I was just about to remove said tank panniers when I heard a car approaching. The friendly driver stopped immediately when he saw me waving and helped me lifting the poor DRZ off the ground. He was even going to wait until I was ready to go again to see if bike and rider were ok! I thanked him very much but it would take me a while to reload the luggage. Just when he had disappeared around the corner, another vehicle came along and I made a mental note that the next time I fell over I would just wait a little longer before unpacking…



Anyway, there were still a few kilometres to ride until Tarija and I’d better got going. But when I pressed the starter button nothing happened… The prospect of a bump-start down this twisty gravel road and the subsequent U-turn didn’t seem overly appealing. Please, baby, don’t let me down! Fuel tap on, choke out, throttle on stand-by, starter - after what felt like ages the engine finally sprang to life – and died immediately again. On. Off. On – and gasss! Yippee, off we went!

Progress was slow though, as the road was narrow with lots of blind bends, washed-out switch-backs and the abyss on the wrong side most of the time…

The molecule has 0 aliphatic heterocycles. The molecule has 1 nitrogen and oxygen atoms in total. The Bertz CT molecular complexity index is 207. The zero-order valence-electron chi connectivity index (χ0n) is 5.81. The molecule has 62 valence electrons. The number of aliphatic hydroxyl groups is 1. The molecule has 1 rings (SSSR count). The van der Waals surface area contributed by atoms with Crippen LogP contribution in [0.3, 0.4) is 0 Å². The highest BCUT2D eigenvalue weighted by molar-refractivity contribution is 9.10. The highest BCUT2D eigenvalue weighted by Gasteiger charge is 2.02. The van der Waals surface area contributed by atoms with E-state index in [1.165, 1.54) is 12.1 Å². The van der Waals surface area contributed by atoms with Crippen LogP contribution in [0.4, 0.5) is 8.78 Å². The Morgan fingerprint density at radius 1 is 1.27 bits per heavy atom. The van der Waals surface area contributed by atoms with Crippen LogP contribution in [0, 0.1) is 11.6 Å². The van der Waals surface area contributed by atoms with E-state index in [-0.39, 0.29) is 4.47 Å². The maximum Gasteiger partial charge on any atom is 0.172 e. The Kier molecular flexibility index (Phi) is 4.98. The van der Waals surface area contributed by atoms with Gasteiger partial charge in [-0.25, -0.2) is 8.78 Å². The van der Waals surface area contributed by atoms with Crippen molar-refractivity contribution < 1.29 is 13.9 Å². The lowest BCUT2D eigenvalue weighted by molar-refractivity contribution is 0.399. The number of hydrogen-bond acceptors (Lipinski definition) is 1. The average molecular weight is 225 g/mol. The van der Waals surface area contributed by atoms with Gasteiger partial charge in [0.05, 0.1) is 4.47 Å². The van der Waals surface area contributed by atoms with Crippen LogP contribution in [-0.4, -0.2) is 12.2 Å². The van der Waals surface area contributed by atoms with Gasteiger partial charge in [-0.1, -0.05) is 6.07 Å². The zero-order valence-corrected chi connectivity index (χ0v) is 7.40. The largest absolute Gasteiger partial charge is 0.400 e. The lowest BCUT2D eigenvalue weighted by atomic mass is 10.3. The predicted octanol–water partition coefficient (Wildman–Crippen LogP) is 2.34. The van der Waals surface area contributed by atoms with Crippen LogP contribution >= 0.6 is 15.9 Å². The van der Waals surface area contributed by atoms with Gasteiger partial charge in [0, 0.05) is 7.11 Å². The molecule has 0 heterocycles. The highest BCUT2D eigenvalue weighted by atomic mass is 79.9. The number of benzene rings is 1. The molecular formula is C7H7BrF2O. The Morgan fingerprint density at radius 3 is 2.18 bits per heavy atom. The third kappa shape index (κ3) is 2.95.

Not more than 20 to 30 km/h (15 to 19 miles) were the riding average. On one corner I suddenly heard a loud horn and the next second a bus came round - at a speed three times more than would have been appropriate for the road conditions! The driver saw me at the last moment, braked hard and his rear-end swung onto my side – leaving little more than a metre between him and the steep drop to my right! Luckily I had already come to a standstill and the driver got his vehicle back on track just before touching the DRZ and sending us both down the mountain – phew!

After crossing another ridge the drop was on the other side of the road for a change; I could relax a bit and admire the beautiful countryside.



The road is actually in quite a good condition due to the country’s natural gas reserves of which 85% are found in the province of Tarija.



Around three in the afternoon I arrived in the village of Supitum which instantly seemed very appealing to me...



I chatted a while to the lady who owns the restaurant in the photo and made friends with her piglets.



Living far away from the bigger settlements, the locals are largely self-sufficient in terms of agricultural produce.



From a distance the landscape is stunningly beautiful but if you have a closer look you will see that fly-tipping is a problem here as well...